None of the nine nuclear-armed nations have yet signed onto the Treaty. These nuclear powers are in violation of the 50-year-old Nuclear Non-Proliferation Treaty, which requires them to negotiate in good faith to reduce and eventually eliminate all nuclear weapons. Instead, the U.S. and other nuclear powers are developing new generations of nuclear weapons, alarming many experts who believe the threat of nuclear war is greater than ever.
“If you only read one book this year on America’s unending ‘War on Terror,’ it should be this persuasive and devastatingly damning account of how the United States created the original al Qaeda terrorism threat by its own actions and then increased that threat by orders of magnitude by its wanton killings in one country after another in the name of ‘counter-terrorism.’ Once I started reading it, I couldn’t stop!” — Daniel Ellsberg, Pentagon Papers whistleblower and author of The Doomsday Machine: Confessions of a Nuclear War Planner
“Nothing has fueled the abuse of government power in the last 20 years like the ‘War on Terrorism.’ Scott Horton’s essential new book, Enough Already, is the key to understanding why it’s not too late to end the wars and save our country. Three administrations in a row have promised us a more restrained foreign policy. It is time we insisted on it.” — Ron Paul, M.D., former congressman and author of Swords into Plowshares: A Life in Wartime and a Future of Peace and Prosperity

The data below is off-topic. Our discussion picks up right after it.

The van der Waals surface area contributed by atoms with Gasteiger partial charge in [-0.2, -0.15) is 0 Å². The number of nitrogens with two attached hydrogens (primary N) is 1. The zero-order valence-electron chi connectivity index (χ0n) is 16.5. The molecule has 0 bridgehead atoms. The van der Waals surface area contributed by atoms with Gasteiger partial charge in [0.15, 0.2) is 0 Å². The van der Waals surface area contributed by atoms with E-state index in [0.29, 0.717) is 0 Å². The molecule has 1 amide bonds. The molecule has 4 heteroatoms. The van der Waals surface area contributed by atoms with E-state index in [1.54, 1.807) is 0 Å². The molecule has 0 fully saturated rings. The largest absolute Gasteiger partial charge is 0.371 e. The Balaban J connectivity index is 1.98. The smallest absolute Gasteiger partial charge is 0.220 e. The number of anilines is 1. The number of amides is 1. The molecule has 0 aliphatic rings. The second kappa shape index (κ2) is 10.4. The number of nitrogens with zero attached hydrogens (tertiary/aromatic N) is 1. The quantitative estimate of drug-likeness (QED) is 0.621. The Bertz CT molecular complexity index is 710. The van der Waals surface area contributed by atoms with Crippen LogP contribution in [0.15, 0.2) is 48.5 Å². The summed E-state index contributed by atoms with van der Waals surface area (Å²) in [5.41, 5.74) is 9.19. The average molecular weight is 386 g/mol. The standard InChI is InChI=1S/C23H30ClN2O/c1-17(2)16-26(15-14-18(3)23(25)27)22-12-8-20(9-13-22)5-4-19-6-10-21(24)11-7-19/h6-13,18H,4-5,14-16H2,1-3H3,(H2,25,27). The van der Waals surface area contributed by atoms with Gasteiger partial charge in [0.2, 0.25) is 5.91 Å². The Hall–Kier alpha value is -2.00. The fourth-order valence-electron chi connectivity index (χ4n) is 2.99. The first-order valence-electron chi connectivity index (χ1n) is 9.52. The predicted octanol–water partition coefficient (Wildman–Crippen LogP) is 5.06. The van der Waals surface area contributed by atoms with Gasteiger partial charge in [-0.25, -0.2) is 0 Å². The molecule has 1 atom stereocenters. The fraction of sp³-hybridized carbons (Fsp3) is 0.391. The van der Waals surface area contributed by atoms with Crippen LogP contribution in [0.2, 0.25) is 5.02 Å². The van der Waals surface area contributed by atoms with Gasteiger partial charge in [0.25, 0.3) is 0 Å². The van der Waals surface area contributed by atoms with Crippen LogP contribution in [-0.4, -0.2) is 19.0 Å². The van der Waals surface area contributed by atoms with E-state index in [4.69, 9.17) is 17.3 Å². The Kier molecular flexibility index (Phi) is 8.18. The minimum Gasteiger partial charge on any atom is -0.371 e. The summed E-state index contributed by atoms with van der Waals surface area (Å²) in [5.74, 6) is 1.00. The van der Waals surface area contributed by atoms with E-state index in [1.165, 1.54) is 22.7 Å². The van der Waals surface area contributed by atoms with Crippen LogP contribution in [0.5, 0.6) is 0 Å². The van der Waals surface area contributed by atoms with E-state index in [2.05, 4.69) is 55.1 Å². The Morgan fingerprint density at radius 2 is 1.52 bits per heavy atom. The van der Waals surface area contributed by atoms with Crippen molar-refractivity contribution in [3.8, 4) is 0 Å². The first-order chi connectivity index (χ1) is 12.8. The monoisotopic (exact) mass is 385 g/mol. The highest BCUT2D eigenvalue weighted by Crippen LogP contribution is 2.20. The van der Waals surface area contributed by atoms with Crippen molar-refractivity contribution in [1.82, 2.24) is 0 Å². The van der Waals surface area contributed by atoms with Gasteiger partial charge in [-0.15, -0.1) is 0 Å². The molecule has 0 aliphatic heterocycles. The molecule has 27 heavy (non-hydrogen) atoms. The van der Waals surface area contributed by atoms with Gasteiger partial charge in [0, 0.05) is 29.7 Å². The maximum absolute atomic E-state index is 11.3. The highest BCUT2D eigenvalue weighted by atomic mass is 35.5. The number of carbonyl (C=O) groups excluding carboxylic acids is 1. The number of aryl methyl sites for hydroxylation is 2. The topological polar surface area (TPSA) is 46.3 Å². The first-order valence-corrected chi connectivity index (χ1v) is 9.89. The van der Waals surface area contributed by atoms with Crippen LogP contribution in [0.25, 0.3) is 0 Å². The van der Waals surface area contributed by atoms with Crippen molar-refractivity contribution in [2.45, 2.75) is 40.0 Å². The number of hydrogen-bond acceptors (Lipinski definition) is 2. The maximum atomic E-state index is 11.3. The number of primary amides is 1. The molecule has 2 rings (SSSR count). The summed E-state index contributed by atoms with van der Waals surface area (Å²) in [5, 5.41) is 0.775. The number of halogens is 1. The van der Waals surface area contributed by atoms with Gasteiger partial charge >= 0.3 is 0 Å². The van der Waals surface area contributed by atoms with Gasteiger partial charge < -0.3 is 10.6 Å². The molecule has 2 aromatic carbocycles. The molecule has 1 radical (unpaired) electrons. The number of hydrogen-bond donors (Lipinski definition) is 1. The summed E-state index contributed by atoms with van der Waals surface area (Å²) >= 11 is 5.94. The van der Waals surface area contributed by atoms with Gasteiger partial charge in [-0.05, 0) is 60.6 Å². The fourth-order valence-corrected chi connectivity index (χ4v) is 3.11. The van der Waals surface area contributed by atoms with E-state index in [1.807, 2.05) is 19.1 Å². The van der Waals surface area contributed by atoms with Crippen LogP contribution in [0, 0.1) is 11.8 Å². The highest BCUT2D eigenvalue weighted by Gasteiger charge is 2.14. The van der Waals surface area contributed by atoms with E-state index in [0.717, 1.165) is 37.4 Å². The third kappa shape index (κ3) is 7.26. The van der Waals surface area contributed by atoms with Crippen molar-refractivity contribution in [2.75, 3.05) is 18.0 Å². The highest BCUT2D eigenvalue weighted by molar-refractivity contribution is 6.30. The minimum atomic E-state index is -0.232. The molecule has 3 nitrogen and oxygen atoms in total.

On COI#58, Maj. Danny Sjursen, USA (ret.) joins Kyle Anzalone to break down Ethiopia, Mali, and Biden’s foreign policy team. Danny gives a brief history of Ethiopia and explains how the country’s conflicts with its neighbors. Danny explains how the Ethiopian Prime Minister won the peace prize, then use the prize to further his war efforts. He also breaks down Ethiopia’s internal politics and the recent civil war (plus the ongoing insurgency.)
Danny and Kyle discuss the civil war in Mali and the French intervention. Post-Libyan War France has been fighting jihadists groups throughout the Sahel region. In recent weeks, five French soldiers have died. France is now looking to exit West Africa. Danny and Kyle examine the neocons and humanitarian interventionists that are coming to power in the Biden administration and how they could expand America’s War on Terror.
I don’t have any personal war stories to tell. In my twenty years in the U.S. Air Force, I never saw combat. I started as a developmental engineer, working mainly on computer software, and morphed into a historian of science and technology who taught for six years at the USAF Academy. I worked on software projects that helped pilots plan their missions and helped the world to keep track of objects in Earth orbit. I taught military cadets who did see combat and served as the dean of students at the Defense Language Institute at the Presidio of Monterey, where I saw plenty of young troops cross the graduation stage with language skills in Arabic and Pashto and other languages as they prepared to deploy to Iraq, Afghanistan, and elsewhere. But no combat for me.
I got lucky. As one friend, an Army colonel, told me: any day you’re not being shot at is a good day in the Army. The result, however, is that I can’t tell exciting war stories that begin: “There I was” in Baghdad, or Kandahar, or Fallujah, or the Korengal Valley.